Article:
Sample Book Review on Women: The Oppressed Majority

Women: The Oppressed Majority

Question 1: How is women’s subordinate position different from that of oppressed racial and ethnic groups? How is it similar?

Women’s subordinate position differs from that of marginalized racial groups in that, they are not isolated by residence. Thus, women have cultural and physical traits that differentiate them from dominant groups while other oppressed ethnic groups do not possess such characteristics. However, these two groups have some similarities. They are both deemed to fight subtly while opposing the system. The two groups are believed to be emotional, careless, and feeble. Women supposedly try to outsmart men with feminine tricks, as historically blacks supposedly outwitted whites by pretending to be respectful. Additionally both groups are similar in that, neither women nor the oppressed racial groups are accept a subordinate position in society to any further extent (Schaefer 348).


Question 2: How has the focus on the feminist movement changed from the suffragist movement to the present?

The suffragist movement focused on getting women the right to take part in an election. Amid various changing issues since 1960s, feminist movement too has experienced considerable changes. In the early 1960s, women had to be aware of feminine mystique, keeping in mind that society perceived them only as their kids’ mother and their husband’s wife (Schaefer 351). Presently women are aggravated that time does not permit them to do it all. This is in terms of their career, motherhood, and marriage. The feminist movement is now laying its focus on the limits that business put on careers of women with family, domestic violence, and male prejudice in medical research.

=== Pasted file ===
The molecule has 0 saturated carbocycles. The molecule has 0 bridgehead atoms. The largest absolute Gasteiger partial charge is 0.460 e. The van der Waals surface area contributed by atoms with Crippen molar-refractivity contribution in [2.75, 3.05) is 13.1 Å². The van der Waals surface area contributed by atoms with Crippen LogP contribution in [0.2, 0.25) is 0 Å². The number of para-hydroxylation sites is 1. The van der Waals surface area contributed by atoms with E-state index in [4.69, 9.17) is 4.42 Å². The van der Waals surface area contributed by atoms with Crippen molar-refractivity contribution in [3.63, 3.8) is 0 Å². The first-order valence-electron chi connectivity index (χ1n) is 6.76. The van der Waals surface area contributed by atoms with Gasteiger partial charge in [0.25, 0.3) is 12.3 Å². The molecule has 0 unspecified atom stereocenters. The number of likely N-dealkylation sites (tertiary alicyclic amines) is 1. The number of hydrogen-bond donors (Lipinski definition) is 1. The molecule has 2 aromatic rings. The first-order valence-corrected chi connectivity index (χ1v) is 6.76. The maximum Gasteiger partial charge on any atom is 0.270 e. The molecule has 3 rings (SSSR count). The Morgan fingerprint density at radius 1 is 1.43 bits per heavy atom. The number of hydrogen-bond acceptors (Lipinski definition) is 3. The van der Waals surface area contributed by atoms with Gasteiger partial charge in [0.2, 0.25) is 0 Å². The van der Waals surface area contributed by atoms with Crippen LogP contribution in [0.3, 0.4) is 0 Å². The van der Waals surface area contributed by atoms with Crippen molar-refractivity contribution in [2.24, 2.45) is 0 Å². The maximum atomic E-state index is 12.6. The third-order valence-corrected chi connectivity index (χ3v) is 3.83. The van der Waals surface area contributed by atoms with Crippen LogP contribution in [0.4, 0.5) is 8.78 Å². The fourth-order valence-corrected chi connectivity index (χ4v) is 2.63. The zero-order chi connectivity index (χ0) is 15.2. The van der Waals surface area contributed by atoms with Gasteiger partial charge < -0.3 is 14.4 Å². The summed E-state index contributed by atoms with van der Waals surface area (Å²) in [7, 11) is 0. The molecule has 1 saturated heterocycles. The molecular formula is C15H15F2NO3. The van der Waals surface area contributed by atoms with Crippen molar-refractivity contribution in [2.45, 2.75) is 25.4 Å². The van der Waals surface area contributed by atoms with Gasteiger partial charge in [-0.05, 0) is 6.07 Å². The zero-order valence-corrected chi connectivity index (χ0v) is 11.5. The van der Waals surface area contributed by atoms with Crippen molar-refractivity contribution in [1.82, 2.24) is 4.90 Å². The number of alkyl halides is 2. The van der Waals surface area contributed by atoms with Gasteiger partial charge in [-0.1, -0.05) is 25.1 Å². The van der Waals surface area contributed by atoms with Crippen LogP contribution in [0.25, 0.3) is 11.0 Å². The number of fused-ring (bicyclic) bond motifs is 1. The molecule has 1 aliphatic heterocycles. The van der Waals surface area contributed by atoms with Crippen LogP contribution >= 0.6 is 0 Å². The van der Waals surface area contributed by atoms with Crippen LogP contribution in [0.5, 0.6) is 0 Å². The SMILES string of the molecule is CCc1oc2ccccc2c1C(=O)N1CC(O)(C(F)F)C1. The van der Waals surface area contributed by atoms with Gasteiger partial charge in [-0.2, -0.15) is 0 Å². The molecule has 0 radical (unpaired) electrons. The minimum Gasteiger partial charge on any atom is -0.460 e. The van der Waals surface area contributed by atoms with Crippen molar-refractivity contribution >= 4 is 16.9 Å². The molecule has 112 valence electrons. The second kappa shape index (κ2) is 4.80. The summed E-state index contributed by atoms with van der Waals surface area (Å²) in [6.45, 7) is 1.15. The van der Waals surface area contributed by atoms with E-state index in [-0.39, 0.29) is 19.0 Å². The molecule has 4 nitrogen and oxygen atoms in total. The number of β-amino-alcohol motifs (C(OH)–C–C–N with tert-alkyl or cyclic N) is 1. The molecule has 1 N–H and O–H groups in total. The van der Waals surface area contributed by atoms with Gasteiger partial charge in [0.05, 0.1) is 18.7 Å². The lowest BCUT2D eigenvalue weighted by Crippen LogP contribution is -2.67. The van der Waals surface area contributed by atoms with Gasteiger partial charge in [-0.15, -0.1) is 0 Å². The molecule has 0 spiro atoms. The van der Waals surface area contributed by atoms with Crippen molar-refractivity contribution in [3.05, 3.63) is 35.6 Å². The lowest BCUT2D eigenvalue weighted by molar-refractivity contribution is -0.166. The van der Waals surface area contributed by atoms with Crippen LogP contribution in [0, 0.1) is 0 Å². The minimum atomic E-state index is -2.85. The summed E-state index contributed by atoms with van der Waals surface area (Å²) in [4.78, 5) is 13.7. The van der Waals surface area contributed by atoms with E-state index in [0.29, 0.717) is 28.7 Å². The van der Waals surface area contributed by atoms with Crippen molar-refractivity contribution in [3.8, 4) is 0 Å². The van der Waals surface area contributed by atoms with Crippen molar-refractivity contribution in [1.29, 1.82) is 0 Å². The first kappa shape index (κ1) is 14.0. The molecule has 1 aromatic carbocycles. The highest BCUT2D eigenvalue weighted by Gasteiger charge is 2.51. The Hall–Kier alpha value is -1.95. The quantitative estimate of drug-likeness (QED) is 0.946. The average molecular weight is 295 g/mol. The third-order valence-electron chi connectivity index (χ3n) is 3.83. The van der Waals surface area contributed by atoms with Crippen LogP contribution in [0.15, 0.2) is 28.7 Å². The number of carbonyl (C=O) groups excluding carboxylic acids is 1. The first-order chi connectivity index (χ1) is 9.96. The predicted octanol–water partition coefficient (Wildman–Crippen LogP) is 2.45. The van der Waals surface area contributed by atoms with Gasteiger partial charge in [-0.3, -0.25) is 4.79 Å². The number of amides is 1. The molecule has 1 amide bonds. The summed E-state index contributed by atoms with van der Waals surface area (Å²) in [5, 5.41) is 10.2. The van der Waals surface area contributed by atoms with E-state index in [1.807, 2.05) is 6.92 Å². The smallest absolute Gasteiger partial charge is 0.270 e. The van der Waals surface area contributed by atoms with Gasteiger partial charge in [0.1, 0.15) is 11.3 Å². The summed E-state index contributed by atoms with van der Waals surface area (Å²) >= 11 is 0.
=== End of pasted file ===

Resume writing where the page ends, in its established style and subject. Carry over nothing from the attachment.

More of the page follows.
Question3: How do the patterns of women in the work place differ from those of men?

The work force has revolutionized in relation to gender over the past forty years in industrial states. Women are increasingly taking part in the work force. However women are restricted to certain posts and when they enter nontraditional positions, they receive lower salaries than men in similar positions. Trends indicate the proportions of women in workplace are growing slightly in the professions, signifying that some women have advanced into better paying jobs, but these achievements has not altered the general picture. Women are doing better in management level but they still lag behind men in terms of their numbers in those positions (Schaefer 353).


Question 4: How has the changing role of women in the United States affected the family?

In America, women are normally the homemakers and caregivers for their kids (Schaefer 361). As women now have to work outside their homes, the burden of taking care of their children is becoming too much for them to bear. Married couples are fraying at the edges mentally and so are their jobs and marriages. Women are becoming overburdened and psychologically drained by the conflicting demands of work place duties and home chores (Schaefer 361). This is causing women to conduct abortions with the aim of reducing responsibilities. The changing role of women is also causing family break ups since women no longer have time for their husbands and children.


Question 5: What are the special challenges facing women of subordinate racial and ethnic groups?

Majority of women encounter differential treatment not only because of their gender but also because of race and ethnicity. Women of minor ethnic groups experience disparate treatment and have less control over their lives than members of a dominant group. Prejudice, bias, segregation, and even extermination are some of the challenges facing women from minor ethnic groups. Women of minor ethnic groups are faced with inferiority complex twice defined. This is termed as Matrix of domination (Schaefer 364). Stigmatization can also be integrated in this matrix, for example sexual orientation, religious conviction, disability and age. A woman from a given racial group faces the challenge of whether to join her brothers to fight against racism or confront them for sexism (Schaefer 364).



















Work cited

Schaefer, Richard T. Racial, and ethnic groups. Vol. 1. Prentice Hall, 2004.